Torontoist Explains: Green Bonds, Making a Profit While Making a Difference
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Torontoist Explains: Green Bonds, Making a Profit While Making a Difference

Green bonds are helping to fund the transition to a renewable energy-based economy.

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Photo via the CoPower LinkedIn.

In the wake of U.S. President Donald Trump pulling out of the Paris climate accord, you might be looking for ways to protect the planet that don’t rely solely on governments and international treaties.

The divestment movement now boasts more than $5 trillion in money diverted from the fossil fuel industry, but that can’t be the end of the story. Equally important to withdrawing support from oil, gas, and coal is reinvesting that money in projects that build climate resilience and clean energy.

That’s where green bonds come in.

What’s a green bond?

First let’s back up a little further and start with: “What’s a bond?”

You can think of it as an IOU. An investor purchases a bond and the institution that issues the bond, whether a government or a company, pledges to pay the initial investment back plus with interest over a fixed period of time. One of the most common types of bond is a low yield government bond. Canada Savings Bonds or Ontario Savings Bonds, for example, have financed much of the public infrastructure you use everyday.

Green bonds can be considered a spin on that classic, reliable investment strategy. The funds raised through green bonds help fund infrastructure projects that offer environmental benefits like clean energy, transit, or energy efficiency.

A growing market

While the global green bond market is hot—Corporate Knights, a magazine dedicated to clean capitalism, recently estimated the market capacity for green bonds in Canada at $56.3 billion in 2017/18—this market has traditionally been dominated by major institutional players like pension funds and governments.

The province of Ontario issued its first green bond in 2014 and has since raised over two more issuances totalling over $2 billion for various transportation and health projects, including Toronto’s Eglinton Crosstown LRT. All three issuances were snapped up in minutes by major institutional investors who put in orders in advance.

But what if you’re an average Canadian with thousands of dollars to invest instead of millions, and you want to make a profit while making a difference by investing in a green bond?

Green bonds for the rest of us

More and more individual investors are seeking opportunities to invest in real assets that reflect their concerns about renewable energy and reducing carbon footprints. “We think the transition from an older-energy economy to a new-energy economy is one of the greatest wealth-creation opportunities of this generation,” says David Berliner, CEO and co-founder of Montreal-based CoPower.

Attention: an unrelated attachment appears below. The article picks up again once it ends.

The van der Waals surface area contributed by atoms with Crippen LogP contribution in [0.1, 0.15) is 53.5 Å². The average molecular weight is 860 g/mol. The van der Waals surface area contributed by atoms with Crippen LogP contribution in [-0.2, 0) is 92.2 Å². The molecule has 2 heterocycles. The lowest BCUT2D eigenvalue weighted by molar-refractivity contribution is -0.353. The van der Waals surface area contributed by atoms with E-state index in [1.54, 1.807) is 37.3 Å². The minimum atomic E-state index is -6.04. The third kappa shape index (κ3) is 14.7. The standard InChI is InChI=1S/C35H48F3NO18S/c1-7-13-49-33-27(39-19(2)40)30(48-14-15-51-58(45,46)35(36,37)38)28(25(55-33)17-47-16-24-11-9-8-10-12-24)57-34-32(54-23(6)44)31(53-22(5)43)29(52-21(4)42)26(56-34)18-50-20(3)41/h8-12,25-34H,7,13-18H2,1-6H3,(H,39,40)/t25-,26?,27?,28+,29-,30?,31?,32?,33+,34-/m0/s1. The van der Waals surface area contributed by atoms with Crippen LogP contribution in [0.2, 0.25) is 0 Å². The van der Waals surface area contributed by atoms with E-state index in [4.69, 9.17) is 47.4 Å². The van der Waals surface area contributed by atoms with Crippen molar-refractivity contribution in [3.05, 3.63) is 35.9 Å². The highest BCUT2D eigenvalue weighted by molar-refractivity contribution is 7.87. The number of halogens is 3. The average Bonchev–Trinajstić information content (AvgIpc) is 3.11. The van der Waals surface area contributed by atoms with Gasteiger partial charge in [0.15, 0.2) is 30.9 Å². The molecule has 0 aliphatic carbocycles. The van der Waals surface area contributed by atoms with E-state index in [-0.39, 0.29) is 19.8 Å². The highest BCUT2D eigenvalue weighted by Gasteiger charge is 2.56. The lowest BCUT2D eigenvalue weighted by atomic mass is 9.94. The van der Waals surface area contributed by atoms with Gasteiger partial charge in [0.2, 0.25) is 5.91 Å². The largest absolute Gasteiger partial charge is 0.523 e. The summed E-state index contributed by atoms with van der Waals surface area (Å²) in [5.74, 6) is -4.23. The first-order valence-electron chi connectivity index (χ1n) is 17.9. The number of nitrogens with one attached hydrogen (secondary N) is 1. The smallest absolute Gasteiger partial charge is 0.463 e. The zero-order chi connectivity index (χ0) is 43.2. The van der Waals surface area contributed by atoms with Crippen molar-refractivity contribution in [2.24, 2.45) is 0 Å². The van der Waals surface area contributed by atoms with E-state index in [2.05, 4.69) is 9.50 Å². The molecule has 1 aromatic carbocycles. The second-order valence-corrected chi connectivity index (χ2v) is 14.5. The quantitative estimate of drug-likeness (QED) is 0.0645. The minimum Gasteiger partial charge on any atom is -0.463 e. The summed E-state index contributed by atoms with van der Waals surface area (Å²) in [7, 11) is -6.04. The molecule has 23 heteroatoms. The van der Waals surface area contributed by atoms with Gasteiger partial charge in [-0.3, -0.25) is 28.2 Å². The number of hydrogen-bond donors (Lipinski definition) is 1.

CoPower is one of several companies and organizations working to bring clean-energy backed green bonds to the general public. Ontario-based co-ops like Solarshare and LIFE Wind, for example, allow community members to pool investment dollars to build local clean energy projects. 

What am I actually investing in?

Unlike government bonds where you often don’t know how your money is being spent, green bonds have transparency built into their DNA.  

Take CoPower for example. On the company’s online investment platform, bondholders can check out and track the impact of the real community-scale solar, geothermal heating and cooling, energy efficiency retrofits, and LED lighting installation projects that back their Green Bonds.

Green bond financing allows CoPower to lend to community-scale projects that are generally too small to attract funding from larger lenders. Those projects generate steady revenues from the sale of clean energy or energy savings. As clean energy developers repay their loans, that money flows through to green bond investors as interest payments.  

This model allows investors to earn attractive returns of up to five per cent annually, while providing catalytic financing to help grow Canada’s clean energy industries.

An energy efficiency retrofit of Toronto's Harbourfront Centre Theatre backed CoPower's first Green Bond issuance in February 2016.

An energy efficiency retrofit of Toronto’s Harbourfront Centre Theatre backed CoPower’s first Green Bond issuance in February 2016.

Led by chief investment officer Kathrin Ohle, who has 25 years of experience in the field, CoPower’s internal investment committee performs due diligence on potential clean energy project finance opportunities. “We make sure our process is thorough, so that we can act quickly to provide the financing clean-energy project companies need while ensuring the projects are suitable additions to our green bond portfolio,” says Berliner.

Torontonian Braden Root, who recently doubled his investments with CoPower, hadn’t thought much about ethical investing and green energy until he discovered the company. “I had heard early conversations about financial tools where we provide a social good with private capital, but it seemed very far away, it seemed like it was only for accredited investors or people with a lot of money,” says the 29-year-old political strategist and social entrepreneur.

Although the social good and the return on investment have been key drivers in Root’s investments, he also appreciates the ease of using CoPower’s online platform, and the company’s helpful and straightforward communications. “I wasn’t inclined to go to my bank and fill out forms to transfer money,” he says. “But I think I did the whole thing in five or eight minutes.”

In a time when government action doesn’t always add up, green bonds empower the rest of us to take the clean transition into our own hands.